HTML and CSS Reference
In-Depth Information
The expiration date of the cookie is set to the beginning of UNIX time, also called
epoch time—January 1, 1970. Certainly this date has passed and the cookie will
be deleted. After the cookie has been deleted, the seeCookie() function will be
called, and the user will be presented with another cookie. If he or she clicks the
Yes radio button, that cookie will be removed.
The function called SeeCookie() will check to see if there are any cookies remain-
ing in the document.cookie property. If not, the program is over. To actually see if
the cookies were deleted, close this session, and then reopen it.
By splitting up the document.cookie property by semicolons, an array is created
consisting of a name and value attribute of the cookie.
The first element of the array, the name of the cookie, is assigned to the textbox
represented as document.form1.cookietype.value . It will appear in the textbox for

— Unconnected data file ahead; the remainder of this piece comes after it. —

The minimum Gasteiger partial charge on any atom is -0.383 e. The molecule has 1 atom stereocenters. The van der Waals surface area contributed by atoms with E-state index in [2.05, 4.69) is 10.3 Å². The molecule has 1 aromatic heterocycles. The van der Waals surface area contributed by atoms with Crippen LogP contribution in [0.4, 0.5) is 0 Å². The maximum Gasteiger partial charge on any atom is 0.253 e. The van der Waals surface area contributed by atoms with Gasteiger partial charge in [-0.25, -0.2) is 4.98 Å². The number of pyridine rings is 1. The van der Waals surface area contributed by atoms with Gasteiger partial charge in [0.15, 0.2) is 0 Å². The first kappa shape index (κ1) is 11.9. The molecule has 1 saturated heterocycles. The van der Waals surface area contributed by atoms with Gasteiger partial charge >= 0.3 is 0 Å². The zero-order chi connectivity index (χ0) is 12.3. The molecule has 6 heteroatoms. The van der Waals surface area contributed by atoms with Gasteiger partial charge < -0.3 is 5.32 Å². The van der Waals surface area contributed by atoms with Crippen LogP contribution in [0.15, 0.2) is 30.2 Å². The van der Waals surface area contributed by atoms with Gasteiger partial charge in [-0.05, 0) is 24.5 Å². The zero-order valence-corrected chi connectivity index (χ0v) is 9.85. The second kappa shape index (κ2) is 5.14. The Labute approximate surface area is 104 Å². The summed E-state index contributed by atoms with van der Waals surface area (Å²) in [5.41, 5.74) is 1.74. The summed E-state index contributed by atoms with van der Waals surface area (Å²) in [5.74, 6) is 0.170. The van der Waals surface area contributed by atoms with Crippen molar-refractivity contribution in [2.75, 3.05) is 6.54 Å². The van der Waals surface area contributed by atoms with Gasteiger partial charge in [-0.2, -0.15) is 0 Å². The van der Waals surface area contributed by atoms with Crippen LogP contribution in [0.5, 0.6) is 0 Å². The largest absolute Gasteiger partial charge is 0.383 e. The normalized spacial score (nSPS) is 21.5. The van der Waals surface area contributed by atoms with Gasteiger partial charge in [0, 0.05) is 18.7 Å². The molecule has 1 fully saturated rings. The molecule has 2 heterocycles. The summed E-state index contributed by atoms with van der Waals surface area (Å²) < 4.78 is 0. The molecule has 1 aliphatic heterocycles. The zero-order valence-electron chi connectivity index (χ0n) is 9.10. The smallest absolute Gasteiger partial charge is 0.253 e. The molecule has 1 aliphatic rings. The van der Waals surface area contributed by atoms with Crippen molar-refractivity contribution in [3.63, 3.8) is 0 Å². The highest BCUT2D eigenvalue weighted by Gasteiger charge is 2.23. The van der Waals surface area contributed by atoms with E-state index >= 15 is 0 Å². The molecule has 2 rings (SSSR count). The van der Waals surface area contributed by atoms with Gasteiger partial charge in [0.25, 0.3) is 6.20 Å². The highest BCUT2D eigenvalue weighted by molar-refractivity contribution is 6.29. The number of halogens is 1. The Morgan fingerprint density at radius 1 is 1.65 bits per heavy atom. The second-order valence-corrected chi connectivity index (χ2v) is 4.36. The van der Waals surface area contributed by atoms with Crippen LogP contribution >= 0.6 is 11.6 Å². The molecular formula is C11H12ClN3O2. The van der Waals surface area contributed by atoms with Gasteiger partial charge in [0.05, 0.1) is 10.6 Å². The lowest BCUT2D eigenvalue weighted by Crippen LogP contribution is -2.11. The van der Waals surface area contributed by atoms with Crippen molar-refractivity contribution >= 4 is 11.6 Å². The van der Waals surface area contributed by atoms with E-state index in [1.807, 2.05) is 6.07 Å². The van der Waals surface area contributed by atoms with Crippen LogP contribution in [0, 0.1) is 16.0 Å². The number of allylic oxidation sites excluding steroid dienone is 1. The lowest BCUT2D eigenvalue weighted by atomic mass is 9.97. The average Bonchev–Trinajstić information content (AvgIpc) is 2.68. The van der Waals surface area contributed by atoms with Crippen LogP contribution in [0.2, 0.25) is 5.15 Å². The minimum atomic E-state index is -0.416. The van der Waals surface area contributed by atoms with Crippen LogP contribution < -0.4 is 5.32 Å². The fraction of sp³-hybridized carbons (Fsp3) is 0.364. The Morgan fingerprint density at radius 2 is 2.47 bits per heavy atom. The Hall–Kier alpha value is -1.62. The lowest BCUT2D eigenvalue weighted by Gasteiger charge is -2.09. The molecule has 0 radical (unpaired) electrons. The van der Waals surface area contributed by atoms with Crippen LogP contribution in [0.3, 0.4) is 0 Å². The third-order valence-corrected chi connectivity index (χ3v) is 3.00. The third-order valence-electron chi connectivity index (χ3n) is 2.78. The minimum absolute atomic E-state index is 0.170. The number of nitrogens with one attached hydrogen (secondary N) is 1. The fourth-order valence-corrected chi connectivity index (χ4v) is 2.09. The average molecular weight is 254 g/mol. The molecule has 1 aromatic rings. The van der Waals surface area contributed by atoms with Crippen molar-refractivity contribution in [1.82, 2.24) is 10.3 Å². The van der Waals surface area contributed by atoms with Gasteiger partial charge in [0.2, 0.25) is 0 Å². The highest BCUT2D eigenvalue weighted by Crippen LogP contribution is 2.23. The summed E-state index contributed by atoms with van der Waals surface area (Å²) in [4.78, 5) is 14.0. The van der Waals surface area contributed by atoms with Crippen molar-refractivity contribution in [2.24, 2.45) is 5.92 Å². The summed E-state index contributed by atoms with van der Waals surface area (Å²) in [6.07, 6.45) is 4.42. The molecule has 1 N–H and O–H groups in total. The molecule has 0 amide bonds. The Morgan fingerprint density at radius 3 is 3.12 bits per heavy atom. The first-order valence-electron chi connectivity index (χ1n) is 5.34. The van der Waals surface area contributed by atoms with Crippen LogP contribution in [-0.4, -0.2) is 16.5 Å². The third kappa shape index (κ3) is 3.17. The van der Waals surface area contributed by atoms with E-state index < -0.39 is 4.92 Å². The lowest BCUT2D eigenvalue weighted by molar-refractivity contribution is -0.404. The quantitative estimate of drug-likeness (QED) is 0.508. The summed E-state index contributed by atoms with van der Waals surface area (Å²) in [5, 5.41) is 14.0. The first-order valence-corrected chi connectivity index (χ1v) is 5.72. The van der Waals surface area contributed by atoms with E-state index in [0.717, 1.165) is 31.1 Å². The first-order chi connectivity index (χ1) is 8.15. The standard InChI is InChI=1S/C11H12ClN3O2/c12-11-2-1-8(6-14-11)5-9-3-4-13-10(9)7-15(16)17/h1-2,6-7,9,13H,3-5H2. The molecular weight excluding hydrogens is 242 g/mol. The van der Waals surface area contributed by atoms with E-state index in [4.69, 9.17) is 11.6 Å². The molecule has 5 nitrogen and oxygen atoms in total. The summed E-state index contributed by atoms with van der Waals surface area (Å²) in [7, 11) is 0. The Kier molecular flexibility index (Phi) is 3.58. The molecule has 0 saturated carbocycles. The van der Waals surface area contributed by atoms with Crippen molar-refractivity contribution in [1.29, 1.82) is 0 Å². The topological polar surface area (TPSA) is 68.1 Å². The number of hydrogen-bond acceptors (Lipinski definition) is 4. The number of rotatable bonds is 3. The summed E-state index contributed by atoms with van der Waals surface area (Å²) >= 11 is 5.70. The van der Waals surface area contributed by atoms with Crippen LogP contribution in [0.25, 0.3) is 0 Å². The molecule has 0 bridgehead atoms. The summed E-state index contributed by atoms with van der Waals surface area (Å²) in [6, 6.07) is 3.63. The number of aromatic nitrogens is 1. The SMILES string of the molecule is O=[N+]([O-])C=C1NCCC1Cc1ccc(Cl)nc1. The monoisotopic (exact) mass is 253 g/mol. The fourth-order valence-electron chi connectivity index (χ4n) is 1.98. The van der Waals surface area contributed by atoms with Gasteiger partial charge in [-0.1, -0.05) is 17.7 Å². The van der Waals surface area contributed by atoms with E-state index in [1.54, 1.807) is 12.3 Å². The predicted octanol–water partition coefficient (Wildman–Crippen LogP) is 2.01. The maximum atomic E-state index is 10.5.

the user to see. Each time the function is called, the next cookie will be assigned
to the textbox, giving the user the option to delete that cookie.
When the document has finished loading, the onLoad event is triggered, and calls
the seeCookie() function. The first cookie name will appear in the textbox.
The HTML form starts here.
The textbox input type will be used to hold the cookie name.
This radio button, when clicked, will called the delCookie() function. The user
wants to remove this cookie. See Figures 16.13 and 16.14.
This radio button, when clicked, means the user doesn't want to delete this cookie
but would like to see the next cookie. When the user clicks No, the seeCookie()
function will be called. After all the cookies have been shown, the alert message
will say “ No more cookies.
Figure 16.13 The cookie's name is visitor . If the user clicks Yes (top), the cookie will
be removed (bottom).
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